Will anyone really understand the language?
As the language grows, it (by nature) becomes more complex. The C language (for example) is described (an older version) in a book by the originators (K & R) that is only a 1/2 inch thick (I just measured it!). C++ in its originator book (from a bunch of years ago, I don't have it in front of me, but Bjarne DID sign my copy) is about 1.5 inches thick. Given this the language is at least three times as complex, and getting more so. Most "modern" languages (I include C++ here) are getting more complex by the minute, and they are getting too complex for one person to "know" without propping open some sort of reference. The problem is that the complexities are getting ignored and people use a "known subset" and fake the rest of it.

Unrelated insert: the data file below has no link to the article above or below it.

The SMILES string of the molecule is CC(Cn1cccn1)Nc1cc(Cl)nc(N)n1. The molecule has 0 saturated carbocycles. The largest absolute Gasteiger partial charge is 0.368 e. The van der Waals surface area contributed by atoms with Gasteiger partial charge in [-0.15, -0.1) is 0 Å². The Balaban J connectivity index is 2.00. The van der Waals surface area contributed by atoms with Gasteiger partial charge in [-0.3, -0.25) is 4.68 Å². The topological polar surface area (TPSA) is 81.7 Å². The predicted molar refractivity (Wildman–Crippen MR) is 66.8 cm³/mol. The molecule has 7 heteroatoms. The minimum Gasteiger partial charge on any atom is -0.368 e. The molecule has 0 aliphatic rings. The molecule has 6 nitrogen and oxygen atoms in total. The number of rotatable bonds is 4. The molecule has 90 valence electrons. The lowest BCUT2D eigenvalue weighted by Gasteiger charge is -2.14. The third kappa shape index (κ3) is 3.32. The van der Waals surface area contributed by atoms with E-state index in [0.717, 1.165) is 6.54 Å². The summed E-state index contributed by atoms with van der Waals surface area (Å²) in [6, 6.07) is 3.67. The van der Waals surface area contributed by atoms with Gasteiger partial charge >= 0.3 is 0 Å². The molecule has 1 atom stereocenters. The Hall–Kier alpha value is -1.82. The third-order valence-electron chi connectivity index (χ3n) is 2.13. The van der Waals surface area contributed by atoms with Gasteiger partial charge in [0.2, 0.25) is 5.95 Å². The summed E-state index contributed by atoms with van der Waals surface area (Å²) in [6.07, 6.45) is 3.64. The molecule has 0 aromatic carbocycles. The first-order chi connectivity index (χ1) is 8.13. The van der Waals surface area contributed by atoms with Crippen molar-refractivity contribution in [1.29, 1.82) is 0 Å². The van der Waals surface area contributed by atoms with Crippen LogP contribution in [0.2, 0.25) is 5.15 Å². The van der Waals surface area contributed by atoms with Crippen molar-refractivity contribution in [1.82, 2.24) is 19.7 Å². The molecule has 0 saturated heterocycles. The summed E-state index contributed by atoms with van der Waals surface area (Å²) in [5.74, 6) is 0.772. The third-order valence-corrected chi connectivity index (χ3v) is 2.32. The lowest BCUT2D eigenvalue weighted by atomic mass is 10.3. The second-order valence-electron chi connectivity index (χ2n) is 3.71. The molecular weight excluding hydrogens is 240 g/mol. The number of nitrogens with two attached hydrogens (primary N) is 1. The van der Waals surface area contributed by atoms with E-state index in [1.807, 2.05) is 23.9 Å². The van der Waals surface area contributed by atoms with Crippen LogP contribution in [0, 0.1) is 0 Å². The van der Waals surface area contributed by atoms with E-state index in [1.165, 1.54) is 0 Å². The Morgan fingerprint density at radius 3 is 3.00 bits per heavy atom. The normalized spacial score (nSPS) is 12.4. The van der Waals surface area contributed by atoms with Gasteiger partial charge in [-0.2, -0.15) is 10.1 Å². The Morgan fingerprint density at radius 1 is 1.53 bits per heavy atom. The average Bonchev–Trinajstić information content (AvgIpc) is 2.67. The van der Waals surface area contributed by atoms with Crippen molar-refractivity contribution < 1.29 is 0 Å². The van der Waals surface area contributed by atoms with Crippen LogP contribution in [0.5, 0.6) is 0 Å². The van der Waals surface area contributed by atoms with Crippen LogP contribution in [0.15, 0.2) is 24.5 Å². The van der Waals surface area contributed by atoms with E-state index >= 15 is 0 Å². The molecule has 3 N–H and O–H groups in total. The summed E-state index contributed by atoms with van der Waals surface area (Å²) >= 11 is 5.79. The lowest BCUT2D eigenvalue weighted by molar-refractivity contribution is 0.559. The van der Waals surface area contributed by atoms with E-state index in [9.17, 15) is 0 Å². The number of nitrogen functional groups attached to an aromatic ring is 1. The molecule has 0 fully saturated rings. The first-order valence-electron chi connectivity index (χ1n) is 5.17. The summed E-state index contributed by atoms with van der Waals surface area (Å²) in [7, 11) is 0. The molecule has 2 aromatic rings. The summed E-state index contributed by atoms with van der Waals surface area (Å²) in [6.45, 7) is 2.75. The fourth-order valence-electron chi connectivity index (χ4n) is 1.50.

Of course it gets worse when you need to link against some library, and (in C++) everything gets redefined because the author that it would be "cute". Then you attempt to learn another set of exceptions just to get your "simple task" done. It is a never ending task.
Of course it gets worse. A book on python (Programming Python by Mark Lutz) is even thicker (a good 3 inches) and learning the language is even more difficult. It is a never ending task.
As mentioned before "The nice thing about standards is that there are so many". To which I add: "and they are getting more complex!"
I long for the Fortran 66 (an improvement over Fortran II) days, but that is just me.
Yes, I did program a machine with Fortran II as its most complex language. It was a while ago!